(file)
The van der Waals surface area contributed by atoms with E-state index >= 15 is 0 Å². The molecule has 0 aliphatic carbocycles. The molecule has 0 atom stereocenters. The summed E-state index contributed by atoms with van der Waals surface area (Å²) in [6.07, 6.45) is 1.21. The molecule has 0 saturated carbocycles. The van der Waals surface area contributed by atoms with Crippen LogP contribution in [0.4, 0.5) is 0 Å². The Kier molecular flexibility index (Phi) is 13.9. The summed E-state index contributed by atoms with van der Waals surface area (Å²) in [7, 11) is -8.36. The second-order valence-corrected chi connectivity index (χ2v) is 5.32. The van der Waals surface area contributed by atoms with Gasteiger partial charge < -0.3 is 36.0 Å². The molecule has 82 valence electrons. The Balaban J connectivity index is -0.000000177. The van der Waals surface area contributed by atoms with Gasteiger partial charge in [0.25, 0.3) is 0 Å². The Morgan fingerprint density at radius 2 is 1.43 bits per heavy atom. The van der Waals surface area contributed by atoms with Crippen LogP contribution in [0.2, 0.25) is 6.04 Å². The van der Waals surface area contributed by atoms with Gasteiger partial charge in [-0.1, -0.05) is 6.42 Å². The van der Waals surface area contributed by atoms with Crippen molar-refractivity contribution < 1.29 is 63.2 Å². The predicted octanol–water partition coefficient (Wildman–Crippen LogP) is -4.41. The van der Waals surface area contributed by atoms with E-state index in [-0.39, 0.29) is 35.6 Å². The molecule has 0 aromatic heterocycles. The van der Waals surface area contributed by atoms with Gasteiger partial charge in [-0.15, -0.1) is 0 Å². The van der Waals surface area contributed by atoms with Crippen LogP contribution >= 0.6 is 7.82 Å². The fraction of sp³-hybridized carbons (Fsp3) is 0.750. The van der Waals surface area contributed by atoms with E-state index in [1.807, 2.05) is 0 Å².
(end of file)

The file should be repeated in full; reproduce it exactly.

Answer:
The van der Waals surface area contributed by atoms with E-state index >= 15 is 0 Å². The molecule has 0 aliphatic carbocycles. The molecule has 0 atom stereocenters. The summed E-state index contributed by atoms with van der Waals surface area (Å²) in [6.07, 6.45) is 1.21. The molecule has 0 saturated carbocycles. The van der Waals surface area contributed by atoms with Crippen LogP contribution in [0.4, 0.5) is 0 Å². The Kier molecular flexibility index (Phi) is 13.9. The summed E-state index contributed by atoms with van der Waals surface area (Å²) in [7, 11) is -8.36. The second-order valence-corrected chi connectivity index (χ2v) is 5.32. The van der Waals surface area contributed by atoms with Gasteiger partial charge < -0.3 is 36.0 Å². The molecule has 82 valence electrons. The Balaban J connectivity index is -0.000000177. The van der Waals surface area contributed by atoms with Gasteiger partial charge in [0.25, 0.3) is 0 Å². The Morgan fingerprint density at radius 2 is 1.43 bits per heavy atom. The van der Waals surface area contributed by atoms with Crippen LogP contribution in [0.2, 0.25) is 6.04 Å². The van der Waals surface area contributed by atoms with Gasteiger partial charge in [-0.1, -0.05) is 6.42 Å². The van der Waals surface area contributed by atoms with Crippen molar-refractivity contribution < 1.29 is 63.2 Å². The predicted octanol–water partition coefficient (Wildman–Crippen LogP) is -4.41. The van der Waals surface area contributed by atoms with E-state index in [-0.39, 0.29) is 35.6 Å². The molecule has 0 aromatic heterocycles. The van der Waals surface area contributed by atoms with Gasteiger partial charge in [-0.15, -0.1) is 0 Å². The van der Waals surface area contributed by atoms with Crippen LogP contribution >= 0.6 is 7.82 Å². The fraction of sp³-hybridized carbons (Fsp3) is 0.750. The van der Waals surface area contributed by atoms with E-state index in [1.807, 2.05) is 0 Å².